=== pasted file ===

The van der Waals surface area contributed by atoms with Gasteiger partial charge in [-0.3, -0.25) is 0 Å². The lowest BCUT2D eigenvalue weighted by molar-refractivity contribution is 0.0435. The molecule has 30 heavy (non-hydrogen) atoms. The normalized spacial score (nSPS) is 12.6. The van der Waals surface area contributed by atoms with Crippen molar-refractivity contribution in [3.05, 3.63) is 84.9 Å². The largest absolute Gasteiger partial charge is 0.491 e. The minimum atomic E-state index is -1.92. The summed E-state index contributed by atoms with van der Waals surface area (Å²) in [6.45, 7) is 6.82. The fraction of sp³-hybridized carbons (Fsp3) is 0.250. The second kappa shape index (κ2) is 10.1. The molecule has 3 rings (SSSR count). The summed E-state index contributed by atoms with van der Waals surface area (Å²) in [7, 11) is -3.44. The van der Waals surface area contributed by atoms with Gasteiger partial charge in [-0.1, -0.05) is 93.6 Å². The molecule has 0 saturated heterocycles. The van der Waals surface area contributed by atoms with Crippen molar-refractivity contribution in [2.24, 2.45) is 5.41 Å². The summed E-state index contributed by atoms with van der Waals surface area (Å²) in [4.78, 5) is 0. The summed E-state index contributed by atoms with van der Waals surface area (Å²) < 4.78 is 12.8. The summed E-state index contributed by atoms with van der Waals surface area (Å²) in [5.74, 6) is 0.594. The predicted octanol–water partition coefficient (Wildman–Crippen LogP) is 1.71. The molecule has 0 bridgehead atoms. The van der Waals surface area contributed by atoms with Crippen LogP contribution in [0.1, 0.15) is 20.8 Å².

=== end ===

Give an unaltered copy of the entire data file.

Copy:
The van der Waals surface area contributed by atoms with Gasteiger partial charge in [-0.3, -0.25) is 0 Å². The lowest BCUT2D eigenvalue weighted by molar-refractivity contribution is 0.0435. The molecule has 30 heavy (non-hydrogen) atoms. The normalized spacial score (nSPS) is 12.6. The van der Waals surface area contributed by atoms with Crippen molar-refractivity contribution in [3.05, 3.63) is 84.9 Å². The largest absolute Gasteiger partial charge is 0.491 e. The minimum atomic E-state index is -1.92. The summed E-state index contributed by atoms with van der Waals surface area (Å²) in [6.45, 7) is 6.82. The fraction of sp³-hybridized carbons (Fsp3) is 0.250. The second kappa shape index (κ2) is 10.1. The molecule has 3 rings (SSSR count). The summed E-state index contributed by atoms with van der Waals surface area (Å²) in [7, 11) is -3.44. The van der Waals surface area contributed by atoms with Gasteiger partial charge in [-0.1, -0.05) is 93.6 Å². The molecule has 0 saturated heterocycles. The van der Waals surface area contributed by atoms with Crippen molar-refractivity contribution in [2.24, 2.45) is 5.41 Å². The summed E-state index contributed by atoms with van der Waals surface area (Å²) in [4.78, 5) is 0. The summed E-state index contributed by atoms with van der Waals surface area (Å²) < 4.78 is 12.8. The summed E-state index contributed by atoms with van der Waals surface area (Å²) in [5.74, 6) is 0.594. The predicted octanol–water partition coefficient (Wildman–Crippen LogP) is 1.71. The molecule has 0 bridgehead atoms. The van der Waals surface area contributed by atoms with Crippen LogP contribution in [0.1, 0.15) is 20.8 Å².